UK to Raise ‘Persecution’ of Minorities in India During Commonwealth Meet
Citing the alleged persecution of minorities in countries such as India, Pakistan, and Bangladesh, British MPs asked for a discussion on the issue during the upcoming Commonwealth Heads of Government Meeting.
Britain will bring up the issue of the alleged oppression of minorities like Sikhs and Christians in India at the Commonwealth Heads of Government Meeting (CHOGM) in London and Windsor in April, the Hindustan Times reported.
The decision has been taken following last week’s debate at Westminster Hall of the House of Commons on “Freedom of religion or belief” where members of parliament cited details of suspected persecution in countries such as India, Pakistan, Bangladesh and others, the report added. The MPs demanded that the issue should be discussed when the commonwealth leaders visit the country for CHOGM.
Quoting from some reports, Martin Docherty-Hughes of the Scottish National Party (SNP) said that India was one of the most unsafe countries to practice Christianity. He mentioned the detention of his constituent, Jagtar Singh Johal, in Punjab. Docherty-Hughes claimed that “members of the Sikh community across the United Kingdom have become gravely concerned that they, too, may be detained on the simple premise of being a member of the Sikh faith,” HT reported.
Johal, a UK National, was taken into custody on Nov. 4 along with four others by the Punjab Police in a terror module case when he was visiting India for his wedding.
The Indian Ministry of External Affairs said that it would want to see the transcripts of the debate before commenting on the issue, according to the report.
The issue of the alleged persecutions of Christians was raised by Docherty-Hughes and Fabian Hamilton of Labour Party. Docherty-Hughes said that ancient roots of Christianity are in India.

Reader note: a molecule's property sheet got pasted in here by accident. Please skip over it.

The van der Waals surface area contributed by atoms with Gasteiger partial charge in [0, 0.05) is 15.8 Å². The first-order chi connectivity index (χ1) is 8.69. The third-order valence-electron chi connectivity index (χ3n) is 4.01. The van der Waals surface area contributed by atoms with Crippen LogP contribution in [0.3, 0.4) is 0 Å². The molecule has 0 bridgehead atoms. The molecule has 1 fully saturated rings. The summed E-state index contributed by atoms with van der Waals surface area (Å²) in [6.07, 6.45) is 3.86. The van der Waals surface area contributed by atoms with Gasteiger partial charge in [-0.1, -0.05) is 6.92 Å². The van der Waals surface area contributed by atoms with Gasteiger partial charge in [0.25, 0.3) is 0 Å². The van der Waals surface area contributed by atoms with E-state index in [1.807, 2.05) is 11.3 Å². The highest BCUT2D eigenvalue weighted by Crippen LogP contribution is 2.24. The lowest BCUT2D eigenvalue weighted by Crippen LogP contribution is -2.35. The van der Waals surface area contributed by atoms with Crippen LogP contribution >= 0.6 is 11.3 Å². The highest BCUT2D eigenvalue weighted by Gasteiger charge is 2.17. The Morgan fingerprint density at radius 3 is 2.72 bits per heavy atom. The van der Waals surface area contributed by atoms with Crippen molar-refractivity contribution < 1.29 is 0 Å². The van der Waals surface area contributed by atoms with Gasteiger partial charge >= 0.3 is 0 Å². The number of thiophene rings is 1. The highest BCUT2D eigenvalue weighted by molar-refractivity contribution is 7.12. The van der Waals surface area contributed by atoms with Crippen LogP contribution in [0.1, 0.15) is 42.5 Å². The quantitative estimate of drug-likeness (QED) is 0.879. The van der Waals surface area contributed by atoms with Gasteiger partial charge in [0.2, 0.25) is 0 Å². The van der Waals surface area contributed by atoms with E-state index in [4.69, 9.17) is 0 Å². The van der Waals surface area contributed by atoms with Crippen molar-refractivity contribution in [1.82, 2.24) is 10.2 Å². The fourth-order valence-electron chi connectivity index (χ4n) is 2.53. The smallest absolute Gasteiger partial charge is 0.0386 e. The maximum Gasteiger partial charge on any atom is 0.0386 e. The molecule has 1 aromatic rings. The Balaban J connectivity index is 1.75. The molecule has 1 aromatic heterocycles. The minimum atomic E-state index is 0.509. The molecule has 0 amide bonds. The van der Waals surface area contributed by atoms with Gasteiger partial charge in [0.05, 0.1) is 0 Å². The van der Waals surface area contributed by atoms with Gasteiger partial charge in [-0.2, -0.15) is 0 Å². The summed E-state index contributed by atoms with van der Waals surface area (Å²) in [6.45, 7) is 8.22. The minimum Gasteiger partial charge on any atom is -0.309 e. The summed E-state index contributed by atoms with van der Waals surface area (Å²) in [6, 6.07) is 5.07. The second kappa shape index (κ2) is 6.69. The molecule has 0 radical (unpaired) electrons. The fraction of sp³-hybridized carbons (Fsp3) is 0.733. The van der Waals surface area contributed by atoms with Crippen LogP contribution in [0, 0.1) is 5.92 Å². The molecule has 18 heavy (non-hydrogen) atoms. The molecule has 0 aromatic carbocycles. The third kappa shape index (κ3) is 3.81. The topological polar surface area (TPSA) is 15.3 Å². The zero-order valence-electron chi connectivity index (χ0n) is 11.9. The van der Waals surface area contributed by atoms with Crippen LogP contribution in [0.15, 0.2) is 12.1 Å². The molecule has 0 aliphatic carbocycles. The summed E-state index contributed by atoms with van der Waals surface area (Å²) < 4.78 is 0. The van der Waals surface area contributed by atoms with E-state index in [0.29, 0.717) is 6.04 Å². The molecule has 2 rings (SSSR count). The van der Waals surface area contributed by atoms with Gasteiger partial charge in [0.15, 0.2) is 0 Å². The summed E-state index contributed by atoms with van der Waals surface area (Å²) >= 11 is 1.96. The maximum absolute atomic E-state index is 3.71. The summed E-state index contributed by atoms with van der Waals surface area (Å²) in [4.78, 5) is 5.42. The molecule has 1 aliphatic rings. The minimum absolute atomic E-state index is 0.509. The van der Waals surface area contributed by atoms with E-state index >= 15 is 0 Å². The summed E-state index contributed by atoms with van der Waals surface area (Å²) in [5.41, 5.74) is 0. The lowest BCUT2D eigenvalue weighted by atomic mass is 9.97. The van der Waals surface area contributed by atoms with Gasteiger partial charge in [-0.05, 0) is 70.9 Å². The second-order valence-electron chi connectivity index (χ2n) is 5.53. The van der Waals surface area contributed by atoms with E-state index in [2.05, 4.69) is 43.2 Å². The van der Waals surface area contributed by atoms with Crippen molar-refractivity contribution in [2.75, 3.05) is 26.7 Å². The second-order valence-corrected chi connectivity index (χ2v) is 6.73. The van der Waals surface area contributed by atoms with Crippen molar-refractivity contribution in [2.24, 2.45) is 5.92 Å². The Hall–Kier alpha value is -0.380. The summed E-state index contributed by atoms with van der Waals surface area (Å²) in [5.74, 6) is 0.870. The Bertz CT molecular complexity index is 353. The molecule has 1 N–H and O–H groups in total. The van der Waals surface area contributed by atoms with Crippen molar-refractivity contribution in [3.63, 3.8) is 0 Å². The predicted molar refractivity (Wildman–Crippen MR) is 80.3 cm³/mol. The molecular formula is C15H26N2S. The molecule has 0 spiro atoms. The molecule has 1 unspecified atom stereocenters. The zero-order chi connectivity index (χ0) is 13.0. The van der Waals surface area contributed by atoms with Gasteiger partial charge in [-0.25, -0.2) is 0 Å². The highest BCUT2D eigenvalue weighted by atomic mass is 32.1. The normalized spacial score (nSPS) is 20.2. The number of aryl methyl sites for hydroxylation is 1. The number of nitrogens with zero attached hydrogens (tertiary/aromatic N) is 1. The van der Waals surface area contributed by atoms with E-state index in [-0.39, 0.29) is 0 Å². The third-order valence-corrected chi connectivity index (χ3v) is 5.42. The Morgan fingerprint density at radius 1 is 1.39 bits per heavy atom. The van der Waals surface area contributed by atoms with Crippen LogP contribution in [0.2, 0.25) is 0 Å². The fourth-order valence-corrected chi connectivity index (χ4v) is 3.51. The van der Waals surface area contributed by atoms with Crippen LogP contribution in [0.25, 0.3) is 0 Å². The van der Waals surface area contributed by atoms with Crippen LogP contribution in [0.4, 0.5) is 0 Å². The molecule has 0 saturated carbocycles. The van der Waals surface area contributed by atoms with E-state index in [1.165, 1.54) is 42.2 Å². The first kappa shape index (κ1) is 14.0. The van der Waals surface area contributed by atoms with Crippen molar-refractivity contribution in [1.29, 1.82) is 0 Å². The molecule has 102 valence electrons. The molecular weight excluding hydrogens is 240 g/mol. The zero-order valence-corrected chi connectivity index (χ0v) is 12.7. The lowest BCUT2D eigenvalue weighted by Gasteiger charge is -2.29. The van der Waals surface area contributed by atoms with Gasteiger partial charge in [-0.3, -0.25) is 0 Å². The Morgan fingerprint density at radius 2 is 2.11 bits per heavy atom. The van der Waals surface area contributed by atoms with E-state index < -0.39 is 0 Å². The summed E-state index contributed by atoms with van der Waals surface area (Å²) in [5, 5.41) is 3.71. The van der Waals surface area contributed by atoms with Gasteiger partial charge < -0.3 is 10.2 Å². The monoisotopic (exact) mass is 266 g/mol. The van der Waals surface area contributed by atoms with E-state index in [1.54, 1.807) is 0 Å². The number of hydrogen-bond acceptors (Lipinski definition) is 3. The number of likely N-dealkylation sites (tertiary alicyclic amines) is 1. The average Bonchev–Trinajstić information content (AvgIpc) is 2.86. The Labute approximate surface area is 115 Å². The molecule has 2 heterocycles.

“The Republic of India, the world’s largest democracy, has a legal system based on common law, is a signatory to many UN declarations, including on human rights, and is a Commonwealth nation,” said Docherty-Hughes.
“My frequent jousting partner, the hon. Member for West Dunbartonshire (Docherty-Hughes), alluded to a consular case that we continue to work closely on,” said Foreign and Commonwealth Office’s Minister for Asia and Pacific Mark Field in response to the debate.
Field added that Docherty-Hughes made some thoughtful points about Indian Prime Minister Narendra Modi and about Christian and Sikh minorities in India. “We will do our best to raise some of those in an appropriate manner at the Commonwealth Heads of Government meeting in mid-April, to ensure that Parliament’s voice is properly heard,” Field added.
When Modi is in London for the CHOGM from April 16 to 20, bilateral meetings are also expected to be held between him and UK Prime Minister Theresa May. This will be Modi’s second visit to London as prime minister, the first one being in November 2015.